Rutgers doctor says federal government dropped the ball on COVID-19 vaccine rollout

State health officials say that they want to vaccinate 70% of the adult population against COVID-19 within six months, but one of the roadblocks standing in the way of that goal is a slow supply of the vaccine coming into the state.
The blame for the slow operation falls on the federal government, according to Rutgers epidemiologist Dr. Stanley Weiss, who says this is why New Jersey is only receiving 100,000 doses of the vaccine per week.
Anyone who is eligible for the vaccine knows the frustration of trying to get it. It is nearly impossible to get an appointment through the state’s website. And some medical groups and ShopRite have said that they are not taking any more appointments – because they do not have any more vaccines.
“The biggest issue was the total failure of the Trump administration,” says Weiss. “They claimed that they had a certain number of doses to distribute to the states. It was not true.”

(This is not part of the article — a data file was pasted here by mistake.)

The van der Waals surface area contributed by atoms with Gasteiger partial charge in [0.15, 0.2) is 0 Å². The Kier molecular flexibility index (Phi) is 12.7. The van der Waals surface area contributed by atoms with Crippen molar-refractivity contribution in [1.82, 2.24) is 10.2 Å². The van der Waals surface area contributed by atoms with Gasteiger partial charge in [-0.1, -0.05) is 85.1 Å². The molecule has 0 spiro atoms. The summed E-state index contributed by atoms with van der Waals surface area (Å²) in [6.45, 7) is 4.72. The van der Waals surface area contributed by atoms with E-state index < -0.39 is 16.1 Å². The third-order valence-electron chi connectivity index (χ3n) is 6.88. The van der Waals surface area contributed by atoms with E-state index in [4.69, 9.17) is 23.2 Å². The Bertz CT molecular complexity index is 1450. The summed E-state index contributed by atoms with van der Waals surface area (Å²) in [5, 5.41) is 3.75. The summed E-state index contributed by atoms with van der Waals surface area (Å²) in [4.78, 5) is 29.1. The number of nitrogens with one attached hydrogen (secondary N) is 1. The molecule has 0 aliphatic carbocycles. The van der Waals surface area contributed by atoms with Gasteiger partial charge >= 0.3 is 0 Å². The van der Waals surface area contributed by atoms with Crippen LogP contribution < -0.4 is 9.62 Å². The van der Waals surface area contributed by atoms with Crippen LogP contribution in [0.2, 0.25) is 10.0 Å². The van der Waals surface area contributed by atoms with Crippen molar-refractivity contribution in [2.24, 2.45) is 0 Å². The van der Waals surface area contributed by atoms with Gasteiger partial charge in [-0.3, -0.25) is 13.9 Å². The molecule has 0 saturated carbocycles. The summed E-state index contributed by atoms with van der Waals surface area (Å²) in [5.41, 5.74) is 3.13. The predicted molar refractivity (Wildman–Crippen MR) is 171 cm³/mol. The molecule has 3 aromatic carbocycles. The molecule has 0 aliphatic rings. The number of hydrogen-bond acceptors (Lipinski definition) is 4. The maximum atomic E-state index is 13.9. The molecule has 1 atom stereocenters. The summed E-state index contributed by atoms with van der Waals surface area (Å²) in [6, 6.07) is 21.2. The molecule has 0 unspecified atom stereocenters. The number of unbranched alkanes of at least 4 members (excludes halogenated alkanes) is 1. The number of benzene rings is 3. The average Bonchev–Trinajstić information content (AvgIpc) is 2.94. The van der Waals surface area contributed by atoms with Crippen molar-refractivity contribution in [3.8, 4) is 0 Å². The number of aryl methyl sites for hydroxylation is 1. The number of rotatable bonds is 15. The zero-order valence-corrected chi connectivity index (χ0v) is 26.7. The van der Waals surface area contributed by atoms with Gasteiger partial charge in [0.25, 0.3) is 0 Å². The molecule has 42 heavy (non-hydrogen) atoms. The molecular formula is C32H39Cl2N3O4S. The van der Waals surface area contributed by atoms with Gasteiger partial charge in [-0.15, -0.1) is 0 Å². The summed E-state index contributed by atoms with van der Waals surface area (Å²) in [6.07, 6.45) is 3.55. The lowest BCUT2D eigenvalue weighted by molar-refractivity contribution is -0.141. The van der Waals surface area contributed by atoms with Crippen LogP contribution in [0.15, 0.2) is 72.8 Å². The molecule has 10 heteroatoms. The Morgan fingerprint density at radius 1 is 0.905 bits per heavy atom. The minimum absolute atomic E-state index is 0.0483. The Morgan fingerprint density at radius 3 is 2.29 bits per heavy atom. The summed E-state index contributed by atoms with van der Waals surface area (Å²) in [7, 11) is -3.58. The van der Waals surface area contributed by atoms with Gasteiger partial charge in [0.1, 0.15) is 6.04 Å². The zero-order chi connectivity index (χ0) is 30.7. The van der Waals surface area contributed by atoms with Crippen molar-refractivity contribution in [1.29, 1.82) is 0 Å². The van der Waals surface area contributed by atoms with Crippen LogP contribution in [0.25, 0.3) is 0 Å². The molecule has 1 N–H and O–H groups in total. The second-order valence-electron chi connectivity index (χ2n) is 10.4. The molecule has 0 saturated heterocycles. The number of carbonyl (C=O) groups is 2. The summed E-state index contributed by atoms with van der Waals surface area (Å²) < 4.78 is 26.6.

Weiss says that the federal government also failed by leaving states on their own when it comes to the logistics of mass vaccination.
“There’s no standard software provided by the federal government. So, every place had needed to develop its own software,” he says.
Weiss says that the federal government needs to give states money to pay workers. Once the vaccine starts to flow, he says, sites should be open 24/7 and sites should be run like an airline - by overbooking.
Meanwhile, Gov. Phil Murphy has called out Walgreens and CVS for not moving fast enough with the vaccine.
On the Walgreens website, there's nowhere for registration, only a message saying, "We're currently delivering vaccinations to long-term care facilities and we'll have vaccines for the public sometime in 2021."
Finally, Weiss says that this must all move faster because there is another threat at large.
“Right now, when we have rampant spread of this virus, the chance for a new variant to come increases,” he says.
Any improvements will now fall on the Biden administration to implement – which will be needed for New Jersey to reach its goal of 70%.